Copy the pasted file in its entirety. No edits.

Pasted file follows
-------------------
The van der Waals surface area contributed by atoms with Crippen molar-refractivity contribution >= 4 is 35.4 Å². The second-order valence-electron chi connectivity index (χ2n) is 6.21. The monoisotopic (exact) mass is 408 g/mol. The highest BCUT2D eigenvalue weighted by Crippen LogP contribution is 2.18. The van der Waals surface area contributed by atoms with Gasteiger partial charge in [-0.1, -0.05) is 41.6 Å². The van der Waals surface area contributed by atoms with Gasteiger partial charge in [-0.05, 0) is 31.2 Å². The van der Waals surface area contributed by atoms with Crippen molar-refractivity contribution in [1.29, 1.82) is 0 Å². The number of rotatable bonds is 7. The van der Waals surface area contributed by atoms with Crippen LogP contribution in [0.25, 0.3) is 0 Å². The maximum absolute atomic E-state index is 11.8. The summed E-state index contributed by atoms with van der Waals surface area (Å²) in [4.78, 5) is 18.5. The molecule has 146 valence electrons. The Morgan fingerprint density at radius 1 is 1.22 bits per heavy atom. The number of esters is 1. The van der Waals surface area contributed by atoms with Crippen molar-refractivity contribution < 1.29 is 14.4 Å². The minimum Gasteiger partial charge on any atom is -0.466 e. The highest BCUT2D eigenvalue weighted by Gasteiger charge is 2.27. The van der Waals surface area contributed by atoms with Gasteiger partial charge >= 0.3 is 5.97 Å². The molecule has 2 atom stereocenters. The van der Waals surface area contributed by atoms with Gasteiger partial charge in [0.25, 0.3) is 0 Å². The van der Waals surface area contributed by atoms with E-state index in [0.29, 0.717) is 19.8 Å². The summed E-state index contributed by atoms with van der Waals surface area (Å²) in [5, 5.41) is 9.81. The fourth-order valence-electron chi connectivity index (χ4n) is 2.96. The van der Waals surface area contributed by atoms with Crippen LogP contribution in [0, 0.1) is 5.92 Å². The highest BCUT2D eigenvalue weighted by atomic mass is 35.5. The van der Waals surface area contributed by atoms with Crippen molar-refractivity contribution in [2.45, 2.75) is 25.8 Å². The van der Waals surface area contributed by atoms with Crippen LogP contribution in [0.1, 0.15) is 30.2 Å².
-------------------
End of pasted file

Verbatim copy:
The van der Waals surface area contributed by atoms with Crippen molar-refractivity contribution >= 4 is 35.4 Å². The second-order valence-electron chi connectivity index (χ2n) is 6.21. The monoisotopic (exact) mass is 408 g/mol. The highest BCUT2D eigenvalue weighted by Crippen LogP contribution is 2.18. The van der Waals surface area contributed by atoms with Gasteiger partial charge in [-0.1, -0.05) is 41.6 Å². The van der Waals surface area contributed by atoms with Gasteiger partial charge in [-0.05, 0) is 31.2 Å². The van der Waals surface area contributed by atoms with Crippen molar-refractivity contribution in [1.29, 1.82) is 0 Å². The number of rotatable bonds is 7. The van der Waals surface area contributed by atoms with Crippen LogP contribution in [0.25, 0.3) is 0 Å². The maximum absolute atomic E-state index is 11.8. The summed E-state index contributed by atoms with van der Waals surface area (Å²) in [4.78, 5) is 18.5. The molecule has 146 valence electrons. The Morgan fingerprint density at radius 1 is 1.22 bits per heavy atom. The number of esters is 1. The van der Waals surface area contributed by atoms with Crippen molar-refractivity contribution < 1.29 is 14.4 Å². The minimum Gasteiger partial charge on any atom is -0.466 e. The highest BCUT2D eigenvalue weighted by Gasteiger charge is 2.27. The van der Waals surface area contributed by atoms with Gasteiger partial charge >= 0.3 is 5.97 Å². The molecule has 2 atom stereocenters. The van der Waals surface area contributed by atoms with Gasteiger partial charge in [0.25, 0.3) is 0 Å². The van der Waals surface area contributed by atoms with E-state index in [0.29, 0.717) is 19.8 Å². The summed E-state index contributed by atoms with van der Waals surface area (Å²) in [5, 5.41) is 9.81. The fourth-order valence-electron chi connectivity index (χ4n) is 2.96. The van der Waals surface area contributed by atoms with Crippen LogP contribution in [0, 0.1) is 5.92 Å². The highest BCUT2D eigenvalue weighted by atomic mass is 35.5. The van der Waals surface area contributed by atoms with Crippen molar-refractivity contribution in [2.45, 2.75) is 25.8 Å². The van der Waals surface area contributed by atoms with Crippen LogP contribution in [0.1, 0.15) is 30.2 Å².